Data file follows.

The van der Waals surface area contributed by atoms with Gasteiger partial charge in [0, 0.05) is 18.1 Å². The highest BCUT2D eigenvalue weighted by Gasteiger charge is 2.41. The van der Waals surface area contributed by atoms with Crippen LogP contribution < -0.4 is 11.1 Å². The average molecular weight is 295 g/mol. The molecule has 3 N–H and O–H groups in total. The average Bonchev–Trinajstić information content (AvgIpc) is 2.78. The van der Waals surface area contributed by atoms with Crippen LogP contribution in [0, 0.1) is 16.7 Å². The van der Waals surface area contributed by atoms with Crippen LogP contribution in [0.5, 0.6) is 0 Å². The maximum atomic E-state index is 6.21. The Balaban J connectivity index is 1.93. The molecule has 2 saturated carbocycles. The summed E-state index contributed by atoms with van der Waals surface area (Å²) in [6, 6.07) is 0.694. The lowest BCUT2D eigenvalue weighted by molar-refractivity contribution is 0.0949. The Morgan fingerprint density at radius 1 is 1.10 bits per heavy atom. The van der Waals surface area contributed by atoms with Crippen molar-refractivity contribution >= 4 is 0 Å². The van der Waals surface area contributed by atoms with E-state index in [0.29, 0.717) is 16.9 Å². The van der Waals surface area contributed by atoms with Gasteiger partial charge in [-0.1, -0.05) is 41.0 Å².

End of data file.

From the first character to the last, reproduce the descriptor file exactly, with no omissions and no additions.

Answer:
The van der Waals surface area contributed by atoms with Gasteiger partial charge in [0, 0.05) is 18.1 Å². The highest BCUT2D eigenvalue weighted by Gasteiger charge is 2.41. The van der Waals surface area contributed by atoms with Crippen LogP contribution < -0.4 is 11.1 Å². The average molecular weight is 295 g/mol. The molecule has 3 N–H and O–H groups in total. The average Bonchev–Trinajstić information content (AvgIpc) is 2.78. The van der Waals surface area contributed by atoms with Crippen LogP contribution in [0, 0.1) is 16.7 Å². The van der Waals surface area contributed by atoms with Crippen LogP contribution in [0.5, 0.6) is 0 Å². The maximum atomic E-state index is 6.21. The Balaban J connectivity index is 1.93. The molecule has 2 saturated carbocycles. The summed E-state index contributed by atoms with van der Waals surface area (Å²) in [6, 6.07) is 0.694. The lowest BCUT2D eigenvalue weighted by molar-refractivity contribution is 0.0949. The Morgan fingerprint density at radius 1 is 1.10 bits per heavy atom. The van der Waals surface area contributed by atoms with Crippen molar-refractivity contribution >= 4 is 0 Å². The van der Waals surface area contributed by atoms with E-state index in [0.29, 0.717) is 16.9 Å². The van der Waals surface area contributed by atoms with Gasteiger partial charge in [-0.1, -0.05) is 41.0 Å².